There are authorities which hold that the land-owner is not restricted to the market value of the property. Such a doctrine is announced in Robb v. Turnpike Co., 3 Metc. (Ky.) 117, where the owner was allowed to recover more than the market value of the property. We think, however, that these cases are exceptional, and that the general current is the other way. If anything were wanting to satisfy us as to the correctness of the rule as we have announced, it is supplied by the concurrence on this point of the distinguished counsel who are arrayed against each other in this case. The following instruction seems to have been given by his honor, the circuit judge, with the approval of counsel on both sides: "Second. The owner is entitled, not simply to such sum as the property would bring at forced sale, but to such sum as the property is worth in the market, — that is, to persons generally; and in ascertaining the value it is not proper to add a value to the land, because the land is indispensable or necessary to the railroad company." Other instructions substantially to the same effect were given either by the court on its own motion, or at the request of the parties, and without objection.

Since, then, the market value is the criterion of damages, we are led to inquire, what is the market value? The word "market" conveys the idea of selling, and the market value, it would seem to follow, is the selling value. It is the price which an article will bring when offered for sale in the market. It is the highest price which those having the ability and the occasion to buy are willing to pay. The owner, in parting with his property to the state, is entitled to receive just such an amount as he could obtain if he were to go upon the market and offer the property for sale. To give him more than this would be to give him more than the market value, and to give him less would not be full compensation. Of course, real estate is not like cotton, grain, and other commercial products. It cannot be sold upon an hour's notice. To sell land at its market value sometimes requires effort and negotiation for some weeks, or even for some months. And, when we say that the owner is entitled to receive the price for which he could sell the property, we do not mean the price he would realize at a forced sale upon short notice, but the price that he could obtain after reasonable and ample time, such as would ordinarily be taken by an owner to make sale of like property. Yet it must be the amount which could have been obtained for the property with reference to the market value at the time of its appropriation. One who anticipates an increase in the value of his property may feel it a hardship to surrender it without receiving more than its present market value; but it would be a hopeless task to either measure or satisfy the anticipations of a sanguine land-owner. If the market value is the price for which the property could be sold on the market, we are next led to inquire, how is the market value to be proven? This is usually done by calling witnesses who are familiar with the property, and asking their opinion as to such value. Here is one of the recognized exceptions to the general rule that witnesses are to state facts, and not to express opinions. When the witness has made his estimate as to the market value of the property, it is competent to support his estimate by having him describe the property, giving its location, advantages, and surroundings, though ordinarily this would be uncalled for unless his estimate was attacked on his cross-examination; in which case the party introducing him would have ample opportunity to rebut any facts which might appear to be derogatory to his estimate. How much latitude should be allowed the parties in the way of bringing out in the...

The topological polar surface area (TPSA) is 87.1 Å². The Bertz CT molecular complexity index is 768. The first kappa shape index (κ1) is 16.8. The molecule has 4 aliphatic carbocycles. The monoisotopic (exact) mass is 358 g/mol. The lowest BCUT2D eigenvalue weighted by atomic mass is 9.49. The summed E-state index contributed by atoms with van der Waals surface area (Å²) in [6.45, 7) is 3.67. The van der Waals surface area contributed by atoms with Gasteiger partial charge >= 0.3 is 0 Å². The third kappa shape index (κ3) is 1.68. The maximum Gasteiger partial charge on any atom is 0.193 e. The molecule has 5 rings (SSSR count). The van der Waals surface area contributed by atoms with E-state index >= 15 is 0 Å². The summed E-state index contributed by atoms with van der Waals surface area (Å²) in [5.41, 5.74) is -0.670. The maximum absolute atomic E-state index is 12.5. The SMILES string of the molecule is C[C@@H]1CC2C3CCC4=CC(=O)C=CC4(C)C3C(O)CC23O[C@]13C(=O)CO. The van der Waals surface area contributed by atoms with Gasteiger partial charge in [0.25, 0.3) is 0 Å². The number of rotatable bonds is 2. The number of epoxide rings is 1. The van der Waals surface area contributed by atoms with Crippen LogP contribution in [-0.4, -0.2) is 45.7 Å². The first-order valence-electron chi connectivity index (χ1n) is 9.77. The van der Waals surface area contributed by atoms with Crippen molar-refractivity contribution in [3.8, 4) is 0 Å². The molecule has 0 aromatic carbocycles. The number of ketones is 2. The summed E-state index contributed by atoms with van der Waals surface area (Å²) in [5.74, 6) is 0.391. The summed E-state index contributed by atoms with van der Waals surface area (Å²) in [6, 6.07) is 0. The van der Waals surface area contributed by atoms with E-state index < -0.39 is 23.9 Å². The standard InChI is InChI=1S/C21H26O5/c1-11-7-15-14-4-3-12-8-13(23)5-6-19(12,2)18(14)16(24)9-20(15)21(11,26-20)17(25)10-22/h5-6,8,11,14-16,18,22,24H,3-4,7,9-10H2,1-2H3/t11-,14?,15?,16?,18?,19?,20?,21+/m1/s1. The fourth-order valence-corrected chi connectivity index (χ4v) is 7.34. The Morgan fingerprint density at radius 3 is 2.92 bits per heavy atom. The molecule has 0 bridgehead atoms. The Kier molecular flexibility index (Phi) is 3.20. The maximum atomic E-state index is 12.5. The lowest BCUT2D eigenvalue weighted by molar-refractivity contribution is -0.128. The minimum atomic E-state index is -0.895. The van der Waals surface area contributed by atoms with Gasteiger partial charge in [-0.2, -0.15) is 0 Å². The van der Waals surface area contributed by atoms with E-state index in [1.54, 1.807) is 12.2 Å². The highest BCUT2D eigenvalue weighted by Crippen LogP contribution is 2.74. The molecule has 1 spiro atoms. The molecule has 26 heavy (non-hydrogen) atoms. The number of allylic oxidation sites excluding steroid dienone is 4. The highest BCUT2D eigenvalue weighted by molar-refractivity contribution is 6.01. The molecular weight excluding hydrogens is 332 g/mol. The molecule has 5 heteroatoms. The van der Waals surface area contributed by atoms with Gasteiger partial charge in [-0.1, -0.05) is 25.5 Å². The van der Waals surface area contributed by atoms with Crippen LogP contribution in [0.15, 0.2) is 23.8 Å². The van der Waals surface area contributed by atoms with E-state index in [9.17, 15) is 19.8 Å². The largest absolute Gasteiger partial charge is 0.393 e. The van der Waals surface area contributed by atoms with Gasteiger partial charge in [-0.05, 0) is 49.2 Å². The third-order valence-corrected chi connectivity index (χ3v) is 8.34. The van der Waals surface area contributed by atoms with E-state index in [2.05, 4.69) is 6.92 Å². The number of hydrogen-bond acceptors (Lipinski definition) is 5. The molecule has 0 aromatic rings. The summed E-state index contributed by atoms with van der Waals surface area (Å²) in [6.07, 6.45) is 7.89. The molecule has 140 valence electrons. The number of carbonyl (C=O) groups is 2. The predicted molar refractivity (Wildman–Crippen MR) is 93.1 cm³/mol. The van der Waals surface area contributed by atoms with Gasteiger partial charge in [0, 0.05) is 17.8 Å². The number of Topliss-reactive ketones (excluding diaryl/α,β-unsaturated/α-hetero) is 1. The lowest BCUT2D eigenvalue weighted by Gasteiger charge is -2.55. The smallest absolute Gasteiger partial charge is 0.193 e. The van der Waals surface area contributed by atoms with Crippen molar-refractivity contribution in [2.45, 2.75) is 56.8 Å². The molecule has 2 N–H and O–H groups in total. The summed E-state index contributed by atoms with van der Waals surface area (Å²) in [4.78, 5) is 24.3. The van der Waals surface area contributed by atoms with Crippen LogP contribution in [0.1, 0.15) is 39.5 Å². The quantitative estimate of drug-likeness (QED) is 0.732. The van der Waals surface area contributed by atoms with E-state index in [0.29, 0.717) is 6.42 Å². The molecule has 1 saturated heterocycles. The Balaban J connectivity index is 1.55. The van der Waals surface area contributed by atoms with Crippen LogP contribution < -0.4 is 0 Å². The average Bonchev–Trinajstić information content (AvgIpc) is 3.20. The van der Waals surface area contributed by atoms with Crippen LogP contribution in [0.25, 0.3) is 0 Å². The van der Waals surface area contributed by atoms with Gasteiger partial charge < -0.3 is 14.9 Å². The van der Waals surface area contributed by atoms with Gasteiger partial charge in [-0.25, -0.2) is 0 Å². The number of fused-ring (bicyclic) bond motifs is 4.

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9 cases
  • Lindsey v. Forrest City, 75--345
    • United States
    • Arkansas Supreme Court
    • May 17, 1976 an exception to the general rule, as an aid to the jury. Ark. State Hwy. Comm. v. Schanbeck, supra; Little Rock Junction Ry. v. Woodruff, 49 Ark. 381, 5 S.W. 792, 4 Am.St.Rep. 51; Ft. Smith & Van Buren Bridge Dist. v. Scott, 103 Ark. 405, 147 S.W. 440. This sort of testimony is advisory ......
  • State Highway Commission v. Chatham
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    • November 6, 1967
    ...would consider before he would purchase or that a seller would weigh either before or after the taking. Little Rock Junction Railway Co. v. Woodruff, 49 Ark. 381, 5 S.W. 792; Yonts v. Public Service Co., 179 Ark. 695, 17 S.W.2d 886; Pulaski County v. Horton, 224 Ark. 864, 276 S.W.2d 706; Ar......
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    • September 28, 1935
    ...Mississippi & R. River Boom Co. v. Patterson, 98 U. S. 403, 25 L. Ed. 206: Lewis on Eminent Domain; Little Rock Junction Ry. v. Woodruff, 49 Ark. 381, 5 S. W. 792, 4 Am. St. Rep. 51. Where property is condemned for the purpose of being used in the construction of a public road, its availabi......